Idling and riding backwards

Can you do both or just one? I can’t idle but I’ve been practicing riding backwards. When I get competent at riding backwards, will idling be easy? Right now I can ride backwards about 30-40 feet as long as there is a railing to grab if needed. When I try away from a railing I can only go 5-10 ft. It’s a mental thing! I haven’t really tried to idle too much. I like to practice one skill at a time. My mind can only handle one new thing.

I have been practicing idling for some weeks now with a 20" and a 24" and not that regularly. I started by just doing one step back and then continue forward for several hours, without even trying to “idle”, on both sides. When it felt good enough I went for idling. Every now and then I try how far I can go backwards without actually practicing it. My record pedaling backwards is maybe 6-7m, idling with left foot down ~50 and ~20 with the right. It feels like when I learn to idle comfortably on both sides going backwards is just behind the corner.

lol you must be a guy. Only women can multitask. The furthest I rode backwards was 2.5 pedal rotations. Can you ride backwards when first riding forwards? Or… when you ride backwards, can you stop and continue forwards again? Then you’re practically there with idling.

I can idle (have done over 100 reps, but I get bored and tired), but my best backwards riding is about 10 pedal revs - have been able to idle for years, and trying to learn to ride backwards for years too (though I’ve got to be honest I’ve not been that consistent at practicing it). Not sure how much one helps the other - maybe riding backwards will help more with idling than the other way round, but they’re kind of different skills.

Funny :smiley: to me they seem pretty close to each other; going forward is repeating one step forward (and then you smooth it out), idling is repeating one forward one back and going backwards is repeating the one step back. And then I suppose it will get smoother :slight_smile: I think when I go practice riding backwards I will start by walking backwards some first…

I’m quite new to this but to me it seems to work like this :slight_smile: and to me idling seems to be a simpler task than riding backwards, I suppose for some people it might be the other way around!

Very much so for me.

In terms of the pedalling maybe, but we all know it’s about the lean and the balance, and the difference is that when you finish your one step back when going backwards you’re leaning (and falling) backwards, whereas when you’re idling when you finish that step you’re leaning forwards. Which is where I find it difficult to translate from one to the other - when trying to go backwards I find it hard to keep leaning backwards (not only due to being used to idling where you don’t do that, but also a bit of fear of falling backwards still - which is one reason why idling is easier for me). Also the mechanics of sideways balance is a bit different - with idling you can always correct on the forwards step!

What size unicycle are you practicing these on? I first learned to ride 50 ft. backwards on my 26" mUni, and that involved pretty hard falls a few times. Then I got a 20" and riding backwards got a lot easier. I had less distance to fall, and I was able to make corrections in balance at more extreme angles (which would have otherwise caused upds on the bigger wheel). So, step one, if you don’t have one already, get a 20".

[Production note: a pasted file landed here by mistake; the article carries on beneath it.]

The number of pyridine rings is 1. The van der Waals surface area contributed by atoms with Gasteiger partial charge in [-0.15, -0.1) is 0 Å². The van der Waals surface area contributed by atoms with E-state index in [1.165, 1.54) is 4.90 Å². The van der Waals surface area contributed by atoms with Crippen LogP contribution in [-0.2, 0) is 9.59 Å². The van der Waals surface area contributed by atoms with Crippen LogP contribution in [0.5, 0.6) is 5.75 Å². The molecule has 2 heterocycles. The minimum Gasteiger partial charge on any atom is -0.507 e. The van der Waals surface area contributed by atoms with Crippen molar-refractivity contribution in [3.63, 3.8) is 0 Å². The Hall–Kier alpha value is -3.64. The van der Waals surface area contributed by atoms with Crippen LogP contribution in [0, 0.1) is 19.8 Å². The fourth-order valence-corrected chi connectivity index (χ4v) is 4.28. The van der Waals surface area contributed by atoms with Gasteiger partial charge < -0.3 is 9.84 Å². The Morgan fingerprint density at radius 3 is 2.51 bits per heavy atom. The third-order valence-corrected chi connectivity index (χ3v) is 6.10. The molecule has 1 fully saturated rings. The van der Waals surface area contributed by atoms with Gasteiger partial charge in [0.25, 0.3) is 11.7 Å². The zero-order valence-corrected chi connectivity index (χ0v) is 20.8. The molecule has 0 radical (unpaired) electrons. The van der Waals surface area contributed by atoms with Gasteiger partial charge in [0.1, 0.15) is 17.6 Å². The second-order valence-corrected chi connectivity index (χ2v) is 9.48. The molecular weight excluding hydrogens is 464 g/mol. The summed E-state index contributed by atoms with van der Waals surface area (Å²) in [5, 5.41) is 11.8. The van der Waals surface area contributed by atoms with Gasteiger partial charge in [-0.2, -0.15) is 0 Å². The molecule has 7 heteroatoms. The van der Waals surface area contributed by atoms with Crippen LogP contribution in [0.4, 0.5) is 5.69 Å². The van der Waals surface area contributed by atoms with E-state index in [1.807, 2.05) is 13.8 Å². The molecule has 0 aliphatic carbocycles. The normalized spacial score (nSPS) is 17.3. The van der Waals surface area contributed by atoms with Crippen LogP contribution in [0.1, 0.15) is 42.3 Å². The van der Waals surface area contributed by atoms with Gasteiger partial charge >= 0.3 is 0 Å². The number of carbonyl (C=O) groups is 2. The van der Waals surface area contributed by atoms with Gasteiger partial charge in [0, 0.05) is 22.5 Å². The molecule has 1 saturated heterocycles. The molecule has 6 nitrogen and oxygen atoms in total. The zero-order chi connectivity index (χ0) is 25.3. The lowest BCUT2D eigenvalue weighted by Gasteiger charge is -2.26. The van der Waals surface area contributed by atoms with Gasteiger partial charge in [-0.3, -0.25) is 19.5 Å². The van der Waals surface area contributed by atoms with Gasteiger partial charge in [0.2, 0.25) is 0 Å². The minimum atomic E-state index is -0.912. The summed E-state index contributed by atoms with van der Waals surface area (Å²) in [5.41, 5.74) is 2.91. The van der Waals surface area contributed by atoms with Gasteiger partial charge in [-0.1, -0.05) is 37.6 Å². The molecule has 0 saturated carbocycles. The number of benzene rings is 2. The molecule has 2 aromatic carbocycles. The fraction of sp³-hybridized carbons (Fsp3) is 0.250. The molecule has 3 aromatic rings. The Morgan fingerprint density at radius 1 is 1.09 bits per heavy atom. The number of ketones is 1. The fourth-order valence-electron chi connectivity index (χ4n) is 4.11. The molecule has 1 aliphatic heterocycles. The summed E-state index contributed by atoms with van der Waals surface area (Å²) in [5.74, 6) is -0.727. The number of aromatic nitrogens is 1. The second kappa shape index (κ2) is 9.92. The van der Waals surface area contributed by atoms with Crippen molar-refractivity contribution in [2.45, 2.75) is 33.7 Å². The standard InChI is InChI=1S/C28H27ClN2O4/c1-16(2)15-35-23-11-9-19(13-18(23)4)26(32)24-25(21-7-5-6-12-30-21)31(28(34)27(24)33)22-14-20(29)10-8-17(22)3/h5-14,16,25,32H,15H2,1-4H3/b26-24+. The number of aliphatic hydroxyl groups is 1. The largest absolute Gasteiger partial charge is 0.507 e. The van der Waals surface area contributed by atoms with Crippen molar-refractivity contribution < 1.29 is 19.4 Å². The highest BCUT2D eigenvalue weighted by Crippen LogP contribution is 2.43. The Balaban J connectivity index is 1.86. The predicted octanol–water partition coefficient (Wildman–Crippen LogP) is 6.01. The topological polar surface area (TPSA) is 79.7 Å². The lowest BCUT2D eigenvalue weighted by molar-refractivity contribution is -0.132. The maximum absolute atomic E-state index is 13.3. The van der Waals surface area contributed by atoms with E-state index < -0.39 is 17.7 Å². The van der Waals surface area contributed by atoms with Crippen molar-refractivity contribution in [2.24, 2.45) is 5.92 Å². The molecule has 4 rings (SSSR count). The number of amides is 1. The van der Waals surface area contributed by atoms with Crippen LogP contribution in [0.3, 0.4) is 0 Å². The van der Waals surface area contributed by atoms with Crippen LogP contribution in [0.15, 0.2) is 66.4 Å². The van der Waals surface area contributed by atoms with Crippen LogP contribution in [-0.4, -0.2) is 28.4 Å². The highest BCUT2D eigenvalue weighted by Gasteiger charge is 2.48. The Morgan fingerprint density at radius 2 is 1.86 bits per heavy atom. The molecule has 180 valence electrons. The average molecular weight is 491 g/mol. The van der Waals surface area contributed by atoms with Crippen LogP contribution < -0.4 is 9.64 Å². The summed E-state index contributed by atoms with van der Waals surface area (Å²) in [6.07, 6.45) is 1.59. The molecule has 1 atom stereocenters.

I learned to idle and ride backwards around the same time. It’s hard to say which one of those techniques was more difficult. Learning to ride backwards involved overcoming fear, whereas idling involved overcoming some counterintuitive physics.

If you’re struggling too much with idling, I’d suggest experimenting with the following: Learn to ride slowly, practice roll-back mounts, practice coming to a sudden stop with the wheel out in front of your center of gravity. Also, it’s necessary to pivot madly and uncontrollably when learning to idle, and holding onto a fixed object inhibits this pivoting. I started practicing idling at the wall, but at some point I needed to “lose the wall”.

For backwards riding, I first practiced on a baseball diamond near my house. Falling backwards and sliding on the dirt is much nicer than hitting the pavement with your rear, then sticking.

Good luck!

My way of thinking comes from juggling and patterns, once you can do one round of a pattern then it’s just a matter of keeping it up and merging it with other patterns. And I see walking as repeated pattern of one step with right followed by left, same goes for unicycling and walking backwards. Now try idle while walking :wink: As mentioned above there’s more fear involved in riding backwards and I figure it is easier for me to overcome that fear if I have the skill to do “one round” of the pattern and the ability to handle whatever I am fearing. I have practiced super-idle (two-step-idle?) a bit after doing it by accident a few times, is it considered to be closer to idling or riding backwards?

(having not read the whole thread)
The best way to learn idling and backwards is together. Take turns. Each feeds the other, and each reinforces the other. First step is to just ride to a complete stop, then continue. Meanwhile, practice idling with something to hold onto. This will teach you where in the pedal stroke your power is, and where it isn’t.